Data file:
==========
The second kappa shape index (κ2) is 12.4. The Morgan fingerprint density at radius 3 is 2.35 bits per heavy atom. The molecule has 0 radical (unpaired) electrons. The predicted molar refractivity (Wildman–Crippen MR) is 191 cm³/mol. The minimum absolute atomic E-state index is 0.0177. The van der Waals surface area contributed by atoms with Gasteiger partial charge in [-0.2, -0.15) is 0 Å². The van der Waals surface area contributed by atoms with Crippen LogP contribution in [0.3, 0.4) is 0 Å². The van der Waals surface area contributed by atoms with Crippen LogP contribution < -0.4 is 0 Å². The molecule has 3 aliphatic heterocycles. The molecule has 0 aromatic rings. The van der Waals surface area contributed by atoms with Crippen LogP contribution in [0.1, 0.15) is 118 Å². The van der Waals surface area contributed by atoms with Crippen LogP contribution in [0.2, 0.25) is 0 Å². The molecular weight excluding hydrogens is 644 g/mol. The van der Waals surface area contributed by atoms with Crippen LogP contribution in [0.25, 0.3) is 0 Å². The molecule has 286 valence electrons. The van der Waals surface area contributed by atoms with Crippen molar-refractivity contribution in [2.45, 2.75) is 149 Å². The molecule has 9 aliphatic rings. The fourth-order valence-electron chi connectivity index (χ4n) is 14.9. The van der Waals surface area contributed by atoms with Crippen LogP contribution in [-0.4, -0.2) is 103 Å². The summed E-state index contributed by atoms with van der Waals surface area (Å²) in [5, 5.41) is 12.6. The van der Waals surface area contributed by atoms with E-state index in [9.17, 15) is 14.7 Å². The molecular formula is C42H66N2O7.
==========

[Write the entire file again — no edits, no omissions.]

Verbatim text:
The second kappa shape index (κ2) is 12.4. The Morgan fingerprint density at radius 3 is 2.35 bits per heavy atom. The molecule has 0 radical (unpaired) electrons. The predicted molar refractivity (Wildman–Crippen MR) is 191 cm³/mol. The minimum absolute atomic E-state index is 0.0177. The van der Waals surface area contributed by atoms with Gasteiger partial charge in [-0.2, -0.15) is 0 Å². The van der Waals surface area contributed by atoms with Crippen LogP contribution in [0.3, 0.4) is 0 Å². The van der Waals surface area contributed by atoms with Crippen LogP contribution < -0.4 is 0 Å². The molecule has 3 aliphatic heterocycles. The molecule has 0 aromatic rings. The van der Waals surface area contributed by atoms with Crippen LogP contribution in [0.1, 0.15) is 118 Å². The van der Waals surface area contributed by atoms with Crippen LogP contribution in [0.2, 0.25) is 0 Å². The molecular weight excluding hydrogens is 644 g/mol. The van der Waals surface area contributed by atoms with Crippen LogP contribution in [0.25, 0.3) is 0 Å². The molecule has 286 valence electrons. The van der Waals surface area contributed by atoms with Crippen molar-refractivity contribution in [2.45, 2.75) is 149 Å². The molecule has 9 aliphatic rings. The fourth-order valence-electron chi connectivity index (χ4n) is 14.9. The van der Waals surface area contributed by atoms with Crippen LogP contribution in [-0.4, -0.2) is 103 Å². The summed E-state index contributed by atoms with van der Waals surface area (Å²) in [5, 5.41) is 12.6. The van der Waals surface area contributed by atoms with E-state index in [9.17, 15) is 14.7 Å². The molecular formula is C42H66N2O7.